We close this section with the following observations. First, we can impose at most three restrictions on the first shock, two on the second shock and one on the third shock. This corresponds to the number of free parameters in the first column of G, the number in the second column of
We now turn to an extension of the application where additionally an exclusion restriction on the contemporaneous impact of a shock is imposed.
6 An extension
In the model of the previous section, there were four long-run parametric restrictions. We now consider the model under a fifth parametric restriction. This is a short-run exclusion restriction and it was also utilised by Peersman in his full parametric identification of the shocks. The restriction is:
- SR1:The MP shock has a zero contemporaneous effect on output.
There are now three parametric restrictions on the MP shock. In this case, the MP shock can only be the first orthogonal shock because the only column of the matrix G which has three parameters to be determined is the first one. The long-run restrictions on the MP shock are shown by equations (30) and (33). We now derive the equation for the short-run exclusion restriction.
Recall equation (6) which shows the contemporaneous response of the variables to the shocks and denote the typical element of
where each solution is a function of the aij and bij parameters that appear in the system. From equation (47), we obtain the estimated value of θ12 as:
from which we obtain
from which we obtain
We then calculate G1 as
Finally, we can extend this model to a full parametric identification by adding a further restriction which, for the purposes of illustration, we take as:
- SR2:The AS shock has a zero contemporaneous effect on the interest rate.
This restriction is similar to that used by Cushman and Zha (1997) and Kim and Roubini (2000). Here the parameter θ34 is no longer generated as in equation (28) but is found as the solution to an equation shown below. Here the third orthogonal shock is treated as the AS shock because one parametric restriction is placed on it and there is only one free parameter in the matrix G(θ34). Denote the typical element of the matrix
Solve this equation to get:
We note that the rank condition for identification of the structural shocks is satisfied here because the shocks for some order have 0-1-2-3 restrictions placed on them. Here the order is 3-2-1-0 i.e. three for the MP shock, two for the AD shock, one for the AS shock and zero for the OP shock. This is a result of Rubio-Ramírez, Waggoner, and Zha (2010) who derive the rank conditions for identification in SVARs under a wide range of situations.5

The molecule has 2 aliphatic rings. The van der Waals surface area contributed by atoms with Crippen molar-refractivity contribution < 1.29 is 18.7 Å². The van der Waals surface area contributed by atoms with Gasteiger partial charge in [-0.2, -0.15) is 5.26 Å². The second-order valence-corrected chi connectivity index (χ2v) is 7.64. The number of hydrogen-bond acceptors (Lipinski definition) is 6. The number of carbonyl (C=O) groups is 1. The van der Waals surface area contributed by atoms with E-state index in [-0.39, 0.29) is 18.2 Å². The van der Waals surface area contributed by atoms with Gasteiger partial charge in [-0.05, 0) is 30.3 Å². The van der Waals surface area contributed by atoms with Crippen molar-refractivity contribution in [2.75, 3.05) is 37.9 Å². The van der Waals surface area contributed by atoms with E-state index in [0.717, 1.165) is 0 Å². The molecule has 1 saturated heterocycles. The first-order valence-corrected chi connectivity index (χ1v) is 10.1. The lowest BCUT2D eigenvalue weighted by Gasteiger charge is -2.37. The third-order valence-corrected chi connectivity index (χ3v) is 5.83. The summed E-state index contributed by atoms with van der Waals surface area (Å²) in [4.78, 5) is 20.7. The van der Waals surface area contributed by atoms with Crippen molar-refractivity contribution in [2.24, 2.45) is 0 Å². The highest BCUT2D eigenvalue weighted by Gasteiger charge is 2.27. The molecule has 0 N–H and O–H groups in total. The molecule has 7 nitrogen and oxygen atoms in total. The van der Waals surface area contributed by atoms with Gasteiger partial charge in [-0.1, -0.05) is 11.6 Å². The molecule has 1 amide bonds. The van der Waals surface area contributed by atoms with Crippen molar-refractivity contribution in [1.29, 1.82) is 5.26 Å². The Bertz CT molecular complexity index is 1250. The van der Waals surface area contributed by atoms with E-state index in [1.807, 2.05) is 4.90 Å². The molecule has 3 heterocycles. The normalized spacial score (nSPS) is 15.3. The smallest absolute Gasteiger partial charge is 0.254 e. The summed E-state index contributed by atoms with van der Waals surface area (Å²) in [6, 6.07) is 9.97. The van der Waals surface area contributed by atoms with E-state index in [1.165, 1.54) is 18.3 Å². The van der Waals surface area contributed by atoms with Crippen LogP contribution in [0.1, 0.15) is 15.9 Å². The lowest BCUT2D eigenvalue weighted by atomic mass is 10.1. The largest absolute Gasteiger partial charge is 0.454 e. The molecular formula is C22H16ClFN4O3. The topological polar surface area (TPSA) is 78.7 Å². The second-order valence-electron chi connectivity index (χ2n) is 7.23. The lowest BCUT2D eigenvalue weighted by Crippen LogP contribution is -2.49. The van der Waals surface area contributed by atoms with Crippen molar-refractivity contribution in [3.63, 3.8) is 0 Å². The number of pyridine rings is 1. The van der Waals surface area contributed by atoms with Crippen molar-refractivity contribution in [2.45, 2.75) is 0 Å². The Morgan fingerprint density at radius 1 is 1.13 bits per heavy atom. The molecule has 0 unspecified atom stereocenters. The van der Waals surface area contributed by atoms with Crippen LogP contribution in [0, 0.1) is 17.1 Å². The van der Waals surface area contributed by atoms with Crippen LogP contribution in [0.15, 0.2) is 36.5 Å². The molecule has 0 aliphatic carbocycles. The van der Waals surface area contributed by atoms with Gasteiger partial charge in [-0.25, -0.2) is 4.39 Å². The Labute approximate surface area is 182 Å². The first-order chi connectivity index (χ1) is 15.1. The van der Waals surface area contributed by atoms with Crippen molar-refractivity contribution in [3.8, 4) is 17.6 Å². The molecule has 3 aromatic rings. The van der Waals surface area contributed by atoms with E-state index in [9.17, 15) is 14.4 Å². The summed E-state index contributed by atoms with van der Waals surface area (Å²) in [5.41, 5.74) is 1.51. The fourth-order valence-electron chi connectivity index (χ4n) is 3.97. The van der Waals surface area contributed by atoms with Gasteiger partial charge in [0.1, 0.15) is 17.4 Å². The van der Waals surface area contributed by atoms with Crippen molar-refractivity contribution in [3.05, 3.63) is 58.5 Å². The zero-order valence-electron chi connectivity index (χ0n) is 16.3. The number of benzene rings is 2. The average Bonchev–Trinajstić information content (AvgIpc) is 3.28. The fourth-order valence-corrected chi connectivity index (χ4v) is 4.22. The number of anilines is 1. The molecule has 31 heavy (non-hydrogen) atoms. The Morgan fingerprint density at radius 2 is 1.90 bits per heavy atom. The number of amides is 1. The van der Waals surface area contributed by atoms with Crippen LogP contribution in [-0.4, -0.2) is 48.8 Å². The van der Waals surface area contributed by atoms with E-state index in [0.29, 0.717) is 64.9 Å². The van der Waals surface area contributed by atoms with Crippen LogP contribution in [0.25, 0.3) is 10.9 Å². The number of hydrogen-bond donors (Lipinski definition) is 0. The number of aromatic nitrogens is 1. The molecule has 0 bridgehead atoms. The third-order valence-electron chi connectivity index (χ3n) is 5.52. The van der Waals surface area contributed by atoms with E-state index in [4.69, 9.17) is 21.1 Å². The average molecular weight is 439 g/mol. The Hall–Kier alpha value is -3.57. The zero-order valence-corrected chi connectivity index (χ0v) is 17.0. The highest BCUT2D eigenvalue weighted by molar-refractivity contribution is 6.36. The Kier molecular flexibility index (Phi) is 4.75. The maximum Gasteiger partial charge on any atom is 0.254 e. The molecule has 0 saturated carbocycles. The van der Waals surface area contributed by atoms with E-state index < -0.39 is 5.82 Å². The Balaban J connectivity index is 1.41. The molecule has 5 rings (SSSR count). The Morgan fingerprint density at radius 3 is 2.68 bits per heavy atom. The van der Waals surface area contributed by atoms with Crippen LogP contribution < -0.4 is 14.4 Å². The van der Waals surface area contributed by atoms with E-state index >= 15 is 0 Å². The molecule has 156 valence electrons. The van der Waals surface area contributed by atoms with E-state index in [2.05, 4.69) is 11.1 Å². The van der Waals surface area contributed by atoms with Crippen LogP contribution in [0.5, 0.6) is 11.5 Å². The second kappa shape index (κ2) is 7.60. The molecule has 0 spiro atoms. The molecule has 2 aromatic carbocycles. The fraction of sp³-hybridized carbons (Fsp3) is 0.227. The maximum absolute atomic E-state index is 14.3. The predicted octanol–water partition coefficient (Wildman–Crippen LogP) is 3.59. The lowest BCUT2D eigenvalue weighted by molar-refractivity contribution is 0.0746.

The reduced-form VAR is estimated with Peersman’s data for the United States (US). The data covers the period 1980:Q1 to 2002:Q2 and is obtained from the Journal of Applied Econometrics data archive.6 In line with Peersman, the VAR is specified with three lags and with a constant and a time trend in each equation, and we allow for estimation uncertainty in the parameters of the VAR. Following Peersman, the prior for the reduced-form VAR coefficients conditional on Ω is normal, and the prior on Ω is inverse-Wishart. Recall that the generated coefficients in the Givens rotation are drawn uniformly as the generation method utilises a vector whose elements are uniformly distributed on the unit N-sphere. In the terminology of Arias, Rubio-Ramírez, and Waggoner (2018), we are using a uniform-normal-inverse-Wishart distribution for the priors over the orthogonal reduced-form parameterization of the SVAR. This parameterization is characterised by the reduced-form coefficients, the covariance matrix of reduced-form errors Ω, and the orthogonal rotation matrix, which here is our Givens matrix. The uniform part of the prior follows as the generated coefficients in our Givens matrix are drawn uniformly.
Having estimated the reduced-from VAR, we obtain an initial set of orthogonal shocks, rotate them using the Givens matrix, and calculate the impulse responses to the rotated shocks from equation (4). The impulse responses are calculated for the levels of the series and the set of responses are either accepted or rejected based on the applicable sign restrictions. Each time this procedure is repeated a different Givens rotation matrix is formed and a new set of responses are found which are judged for retention or not. The procedure is repeated until 1000 sets of responses are retained i.e. accepted.
The accepted responses are arranged into ascending order at each horizon and the median response is found. The medians are connected point-wise across horizons to form the median impulse response. We also find the 16th and 84th percentile response in this way. It is important to note that the median response (and, for that matter, a percentile response) at each horizon is likely to come from a different Givens rotation. Fry and Pagan (2011) refer to this as the multiple models problem. They propose a metric to find the single Givens rotation which minimises the distance between the accepted impulse responses and median responses for all of the shocks. The median-target responses are the responses produced by this Givens rotation matrix and they correspond to a single SVAR. Both the median and median-target responses are reported in the figures that follow together with the 16th and the 84th percentile responses with the region between them shaded.